Over 100 years ago, several thousand ancient looking clay, slate and copper tablets were discovered in mounds located throughout rural Michigan. These tablets were inscribed with a mixture of writing styles: Egyptian hieroglyphs, Greek and cunieform symbols.
Could this mean that ancient Egyptians, Hebrews and early Christians actually settled in the Americas long before Columbus arrived in the “New World”?
Academics labeled the collection of artifacts as “the largest archeological hoax in North America of the century…”
The Mormon Church wondered if the tablets were connected to the tablets that inspired Joseph Smith to found the Church of Latter Day Saints.
Amateur researchers, fascinated by the relics, sought to prove their validity, to study and even interpret the languages on the tablets.
Controversy over the authenticity of the Michigan Relics continues to this day with publications, conferences, books and contentious communication between groups. Those convinced of the validity of the relics call for their widespread publication and study. Others, confident that the relics are all fraudulent, insist that the Michigan Relics are part of a large scale archeological hoax.
For years, collections of these Michigan Relics artifacts moved between private collections, to university basements and finally back to Michigan where the largest collection now resides in the Michigan State Historical Museum.
Hoax or History : The Michigan Relics
This hour long documentary tells the stories. From the men who traveled across Michigan at the turn of the century to unearth thousands of artifacts in “burial mounds”. To the Detroit priest who risked his reputation to preserve the relics “just in case they were legitimate”. To a storage closet at Notre Dame University where the relics lay forgotten for decades and then were moved to Salt Lake City, where they once again fell from public view. To the skeptical scientist who was hired to examine the relics and ended up writing a book about their validity, value and meaning.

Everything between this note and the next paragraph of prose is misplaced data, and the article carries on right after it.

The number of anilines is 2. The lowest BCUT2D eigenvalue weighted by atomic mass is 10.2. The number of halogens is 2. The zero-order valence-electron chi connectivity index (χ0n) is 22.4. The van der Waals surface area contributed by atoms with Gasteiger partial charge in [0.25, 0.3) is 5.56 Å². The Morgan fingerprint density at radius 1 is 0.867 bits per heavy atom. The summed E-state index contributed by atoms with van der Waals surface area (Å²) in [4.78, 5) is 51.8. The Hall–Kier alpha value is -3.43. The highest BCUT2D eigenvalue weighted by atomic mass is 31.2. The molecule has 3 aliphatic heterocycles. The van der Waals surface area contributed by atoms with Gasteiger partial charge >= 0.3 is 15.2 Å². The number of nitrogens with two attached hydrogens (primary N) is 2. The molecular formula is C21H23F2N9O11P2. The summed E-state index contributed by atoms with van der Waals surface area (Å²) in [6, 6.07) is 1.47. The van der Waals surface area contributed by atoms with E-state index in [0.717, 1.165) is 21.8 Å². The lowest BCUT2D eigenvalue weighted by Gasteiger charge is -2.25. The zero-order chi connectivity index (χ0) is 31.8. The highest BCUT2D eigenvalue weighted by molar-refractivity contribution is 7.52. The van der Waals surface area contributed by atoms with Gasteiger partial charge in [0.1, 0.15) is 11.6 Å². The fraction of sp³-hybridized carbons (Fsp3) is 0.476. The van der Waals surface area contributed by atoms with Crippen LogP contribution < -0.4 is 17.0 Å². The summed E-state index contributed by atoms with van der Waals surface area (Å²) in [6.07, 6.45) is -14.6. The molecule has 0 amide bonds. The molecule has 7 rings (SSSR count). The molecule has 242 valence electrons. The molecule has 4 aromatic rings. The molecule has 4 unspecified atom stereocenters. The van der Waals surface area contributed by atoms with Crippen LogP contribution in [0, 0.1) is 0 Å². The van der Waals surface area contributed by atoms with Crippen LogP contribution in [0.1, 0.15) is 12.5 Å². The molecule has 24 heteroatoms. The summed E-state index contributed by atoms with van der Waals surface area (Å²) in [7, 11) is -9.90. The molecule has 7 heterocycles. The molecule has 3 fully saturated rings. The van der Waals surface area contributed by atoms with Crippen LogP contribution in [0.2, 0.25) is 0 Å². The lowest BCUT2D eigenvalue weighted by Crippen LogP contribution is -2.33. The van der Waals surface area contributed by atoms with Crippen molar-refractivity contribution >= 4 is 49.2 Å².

In History or Hoax: The Michigan Relics, academics and avocational researchers speak candidly about their study and interest in this collection. From the museum director who reluctantly inherited the collection, to the self taught Paleo-Hebrew scholar who unlocked the language on the tablets, to the magazine publisher who champions the value of the collection, to the archeologist hired by the Mormon Church, The Michigan Relics presents the stories and many points of view surrounding this controversial and fascinating collection.